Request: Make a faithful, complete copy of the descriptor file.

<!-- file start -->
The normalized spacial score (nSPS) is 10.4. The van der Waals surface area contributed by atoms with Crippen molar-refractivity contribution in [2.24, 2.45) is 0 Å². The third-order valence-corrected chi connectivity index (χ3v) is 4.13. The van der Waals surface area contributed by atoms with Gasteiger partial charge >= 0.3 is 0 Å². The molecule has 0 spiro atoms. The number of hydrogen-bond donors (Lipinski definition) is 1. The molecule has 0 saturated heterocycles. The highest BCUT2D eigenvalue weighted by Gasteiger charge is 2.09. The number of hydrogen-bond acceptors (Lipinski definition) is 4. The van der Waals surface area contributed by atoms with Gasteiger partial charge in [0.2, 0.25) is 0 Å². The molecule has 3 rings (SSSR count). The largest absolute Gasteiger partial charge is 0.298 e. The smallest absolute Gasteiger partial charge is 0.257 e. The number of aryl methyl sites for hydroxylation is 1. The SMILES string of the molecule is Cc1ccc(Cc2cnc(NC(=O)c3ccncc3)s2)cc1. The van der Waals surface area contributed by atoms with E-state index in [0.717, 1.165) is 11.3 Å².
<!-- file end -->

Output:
The normalized spacial score (nSPS) is 10.4. The van der Waals surface area contributed by atoms with Crippen molar-refractivity contribution in [2.24, 2.45) is 0 Å². The third-order valence-corrected chi connectivity index (χ3v) is 4.13. The van der Waals surface area contributed by atoms with Gasteiger partial charge >= 0.3 is 0 Å². The molecule has 0 spiro atoms. The number of hydrogen-bond donors (Lipinski definition) is 1. The molecule has 0 saturated heterocycles. The highest BCUT2D eigenvalue weighted by Gasteiger charge is 2.09. The number of hydrogen-bond acceptors (Lipinski definition) is 4. The van der Waals surface area contributed by atoms with Gasteiger partial charge in [0.2, 0.25) is 0 Å². The molecule has 3 rings (SSSR count). The largest absolute Gasteiger partial charge is 0.298 e. The smallest absolute Gasteiger partial charge is 0.257 e. The number of aryl methyl sites for hydroxylation is 1. The SMILES string of the molecule is Cc1ccc(Cc2cnc(NC(=O)c3ccncc3)s2)cc1. The van der Waals surface area contributed by atoms with E-state index in [0.717, 1.165) is 11.3 Å².